On September 25, the FSOC released a Statement on Activities-Based Review of Secondary Mortgage Market (Statement). According to the Statement, in conducting its review, the FSOC evaluated the FHFA’s proposed new capital rule (Proposed Capital Rule) that is intended to enhance the quality and quantity of required capital so as to ensure that each of Fannie Mae and Freddie Mac (Enterprises) remains well-capitalized both during and after a severe economic downturn and also to mitigate the potential risk to national housing finance markets posed by the Enterprises. Specifically, the FSOC considered whether the proposed capital rule (1) is appropriately sized and structured given the Enterprises’ risks and their key role in the housing finance system and (2) promotes stability in the broader housing finance system. The FSOC stated that any capital requirements "materially less" than what the FHFA proposed in the new capital rule “would likely not adequately mitigate the potential stability risk” posed by the Enterprises, and encouraged the FHFA to:
- avoid market distortions that could result from lower credit risk requirements for the Enterprises;
- consider the relative merits of alternative approaches for more dynamically calibrating the capital buffers; and
- ensure high-quality capital by implementing regulatory capital definitions that are similar to those in the U.S. banking framework.
On September 29, the Board of Governors of the Federal Reserve System (Federal Reserve), Office of the Comptroller of the Currency and FDIC finalized rules to provide COVID-19-related relief on appraisals and the liquidity coverage ratio. Both rules are either identical or substantially similar to interim final rules currently in effect and issued earlier this year. Specifically, the final rules include:
- a final rule that temporarily defers appraisal and evaluation requirements for up to 120 days after the closing of certain residential and commercial real estate transactions; and
- a final rule that neutralizes—due to the lack of credit and market risk—the regulatory capital and liquidity effects for banks that participate in certain Federal Reserve liquidity facilities.
The final rule temporarily deferring appraisal and evaluation requirements allows individuals and businesses to more quickly access real estate equity to help address liquidity needs as a result of the coronavirus. In response to comments, the final rule clarifies which loans are subject to the deferral. The final rule is effective upon publication in the Federal Register and will expire on December 31, 2020.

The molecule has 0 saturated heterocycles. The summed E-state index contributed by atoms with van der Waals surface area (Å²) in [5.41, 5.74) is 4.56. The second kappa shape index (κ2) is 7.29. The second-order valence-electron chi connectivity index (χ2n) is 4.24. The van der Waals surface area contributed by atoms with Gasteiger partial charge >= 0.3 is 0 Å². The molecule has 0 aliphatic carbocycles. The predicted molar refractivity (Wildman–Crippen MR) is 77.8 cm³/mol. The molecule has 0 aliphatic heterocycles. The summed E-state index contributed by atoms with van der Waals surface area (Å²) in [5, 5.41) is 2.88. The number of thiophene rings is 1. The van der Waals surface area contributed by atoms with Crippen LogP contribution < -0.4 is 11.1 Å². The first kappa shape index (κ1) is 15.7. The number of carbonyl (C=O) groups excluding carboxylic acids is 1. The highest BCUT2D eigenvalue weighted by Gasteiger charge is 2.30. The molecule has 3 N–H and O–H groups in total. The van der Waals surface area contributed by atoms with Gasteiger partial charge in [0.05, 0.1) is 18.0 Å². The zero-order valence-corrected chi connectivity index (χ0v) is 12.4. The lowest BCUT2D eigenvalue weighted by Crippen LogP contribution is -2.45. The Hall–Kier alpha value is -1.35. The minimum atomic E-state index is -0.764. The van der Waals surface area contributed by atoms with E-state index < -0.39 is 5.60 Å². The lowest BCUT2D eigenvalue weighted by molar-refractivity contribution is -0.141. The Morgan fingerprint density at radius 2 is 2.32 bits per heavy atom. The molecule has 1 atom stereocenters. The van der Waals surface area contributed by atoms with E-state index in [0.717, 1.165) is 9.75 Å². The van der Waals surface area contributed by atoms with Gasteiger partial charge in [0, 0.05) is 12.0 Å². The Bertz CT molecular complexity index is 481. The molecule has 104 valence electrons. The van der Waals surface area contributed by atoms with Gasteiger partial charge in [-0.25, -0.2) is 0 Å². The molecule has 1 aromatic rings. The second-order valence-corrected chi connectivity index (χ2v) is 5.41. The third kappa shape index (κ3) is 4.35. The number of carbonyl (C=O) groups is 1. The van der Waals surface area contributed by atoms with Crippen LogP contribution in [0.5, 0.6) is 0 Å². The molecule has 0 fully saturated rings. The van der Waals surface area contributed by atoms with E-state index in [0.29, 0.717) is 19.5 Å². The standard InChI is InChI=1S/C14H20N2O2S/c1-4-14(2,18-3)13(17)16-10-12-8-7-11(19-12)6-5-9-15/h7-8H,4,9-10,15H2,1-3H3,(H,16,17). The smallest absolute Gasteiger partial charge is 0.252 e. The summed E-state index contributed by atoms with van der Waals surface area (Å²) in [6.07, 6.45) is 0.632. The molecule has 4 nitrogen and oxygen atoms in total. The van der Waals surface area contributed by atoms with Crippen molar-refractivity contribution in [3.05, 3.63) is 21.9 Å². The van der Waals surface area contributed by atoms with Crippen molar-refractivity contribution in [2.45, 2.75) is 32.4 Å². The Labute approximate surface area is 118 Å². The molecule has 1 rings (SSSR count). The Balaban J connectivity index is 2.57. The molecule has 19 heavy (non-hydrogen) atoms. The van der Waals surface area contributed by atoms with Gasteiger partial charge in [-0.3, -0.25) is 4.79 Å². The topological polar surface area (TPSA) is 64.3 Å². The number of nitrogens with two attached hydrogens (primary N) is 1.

The final rule pertaining to Federal Reserve liquidity facilities adopts without change three interim final rules issued in March, April and May of 2020. Earlier this year, the Federal Reserve launched several lending facilities to support the economy in light of the coronavirus response. The final rule neutralizes the regulatory capital and liquidity coverage ratio effects of participating in the Money Market Mutual Fund Liquidity Facility and Paycheck Protection Program Liquidity Facility because there is no credit or market risk in association with exposures pledged to these facilities. As a result, the final rule will support the flow of credit to households and businesses affected by the coronavirus. The effective date of this final rule is 60 days after the date of publication in the Federal Register.
In order to streamline its regulations, the FDIC has proposed to rescind and remove from the Code of Federal Regulations prompt corrective action rules that were transferred to the FDIC from the OTS on July 21, 2011, in connection with the implementation of Title III of the Dodd-Frank Wall Street Reform and Consumer Protection Act (Dodd-Frank Act). The proposal would also amend certain sections of existing FDIC prompt corrective action rules to make it clear that such rules apply to all insured depository institutions for which the FDIC is the appropriate Federal banking agency. Comments on the proposed rule must be received on or before October 28, 2020.